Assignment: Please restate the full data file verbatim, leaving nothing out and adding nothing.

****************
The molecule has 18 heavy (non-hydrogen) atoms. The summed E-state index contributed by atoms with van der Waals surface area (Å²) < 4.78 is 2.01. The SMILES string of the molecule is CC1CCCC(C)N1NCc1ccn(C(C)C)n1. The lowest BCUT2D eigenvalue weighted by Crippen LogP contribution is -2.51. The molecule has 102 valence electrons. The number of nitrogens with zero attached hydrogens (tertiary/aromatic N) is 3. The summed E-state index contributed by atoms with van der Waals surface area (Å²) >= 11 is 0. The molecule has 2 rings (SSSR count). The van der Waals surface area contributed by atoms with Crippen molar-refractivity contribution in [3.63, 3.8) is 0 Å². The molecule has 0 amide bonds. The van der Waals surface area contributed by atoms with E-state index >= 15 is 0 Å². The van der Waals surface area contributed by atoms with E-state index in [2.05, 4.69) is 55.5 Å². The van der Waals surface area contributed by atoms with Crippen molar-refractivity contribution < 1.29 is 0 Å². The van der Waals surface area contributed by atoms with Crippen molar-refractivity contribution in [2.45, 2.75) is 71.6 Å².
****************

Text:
The molecule has 18 heavy (non-hydrogen) atoms. The summed E-state index contributed by atoms with van der Waals surface area (Å²) < 4.78 is 2.01. The SMILES string of the molecule is CC1CCCC(C)N1NCc1ccn(C(C)C)n1. The lowest BCUT2D eigenvalue weighted by Crippen LogP contribution is -2.51. The molecule has 102 valence electrons. The number of nitrogens with zero attached hydrogens (tertiary/aromatic N) is 3. The summed E-state index contributed by atoms with van der Waals surface area (Å²) >= 11 is 0. The molecule has 2 rings (SSSR count). The van der Waals surface area contributed by atoms with Crippen molar-refractivity contribution in [3.63, 3.8) is 0 Å². The molecule has 0 amide bonds. The van der Waals surface area contributed by atoms with E-state index >= 15 is 0 Å². The van der Waals surface area contributed by atoms with E-state index in [2.05, 4.69) is 55.5 Å². The van der Waals surface area contributed by atoms with Crippen molar-refractivity contribution < 1.29 is 0 Å². The van der Waals surface area contributed by atoms with Crippen molar-refractivity contribution in [2.45, 2.75) is 71.6 Å².